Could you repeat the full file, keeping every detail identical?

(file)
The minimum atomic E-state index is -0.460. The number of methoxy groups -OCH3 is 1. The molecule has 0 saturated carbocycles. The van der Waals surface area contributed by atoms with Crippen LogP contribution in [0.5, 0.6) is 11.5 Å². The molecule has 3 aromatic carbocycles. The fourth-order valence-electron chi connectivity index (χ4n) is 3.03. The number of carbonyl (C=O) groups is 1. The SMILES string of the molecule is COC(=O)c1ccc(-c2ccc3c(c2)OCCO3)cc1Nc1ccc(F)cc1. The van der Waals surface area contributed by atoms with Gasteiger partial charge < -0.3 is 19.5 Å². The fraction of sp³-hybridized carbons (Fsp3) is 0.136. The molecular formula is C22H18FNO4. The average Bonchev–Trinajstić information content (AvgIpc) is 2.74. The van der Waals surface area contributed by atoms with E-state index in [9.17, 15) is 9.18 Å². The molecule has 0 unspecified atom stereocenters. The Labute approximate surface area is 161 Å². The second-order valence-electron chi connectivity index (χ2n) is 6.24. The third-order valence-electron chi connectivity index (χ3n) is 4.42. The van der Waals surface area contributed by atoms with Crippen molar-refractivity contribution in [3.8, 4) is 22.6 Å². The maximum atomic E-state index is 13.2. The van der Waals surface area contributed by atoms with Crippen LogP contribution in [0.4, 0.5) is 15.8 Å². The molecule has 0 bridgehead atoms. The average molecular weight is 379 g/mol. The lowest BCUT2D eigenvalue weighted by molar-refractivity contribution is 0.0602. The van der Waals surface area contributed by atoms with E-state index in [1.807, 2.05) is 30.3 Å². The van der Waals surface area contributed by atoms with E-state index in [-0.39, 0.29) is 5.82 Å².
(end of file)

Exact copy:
The minimum atomic E-state index is -0.460. The number of methoxy groups -OCH3 is 1. The molecule has 0 saturated carbocycles. The van der Waals surface area contributed by atoms with Crippen LogP contribution in [0.5, 0.6) is 11.5 Å². The molecule has 3 aromatic carbocycles. The fourth-order valence-electron chi connectivity index (χ4n) is 3.03. The number of carbonyl (C=O) groups is 1. The SMILES string of the molecule is COC(=O)c1ccc(-c2ccc3c(c2)OCCO3)cc1Nc1ccc(F)cc1. The van der Waals surface area contributed by atoms with Gasteiger partial charge < -0.3 is 19.5 Å². The fraction of sp³-hybridized carbons (Fsp3) is 0.136. The molecular formula is C22H18FNO4. The average Bonchev–Trinajstić information content (AvgIpc) is 2.74. The van der Waals surface area contributed by atoms with E-state index in [9.17, 15) is 9.18 Å². The molecule has 0 unspecified atom stereocenters. The Labute approximate surface area is 161 Å². The second-order valence-electron chi connectivity index (χ2n) is 6.24. The third-order valence-electron chi connectivity index (χ3n) is 4.42. The van der Waals surface area contributed by atoms with Crippen molar-refractivity contribution in [3.8, 4) is 22.6 Å². The maximum atomic E-state index is 13.2. The van der Waals surface area contributed by atoms with Crippen LogP contribution in [0.4, 0.5) is 15.8 Å². The molecule has 0 bridgehead atoms. The average molecular weight is 379 g/mol. The lowest BCUT2D eigenvalue weighted by molar-refractivity contribution is 0.0602. The van der Waals surface area contributed by atoms with E-state index in [1.807, 2.05) is 30.3 Å². The van der Waals surface area contributed by atoms with E-state index in [-0.39, 0.29) is 5.82 Å².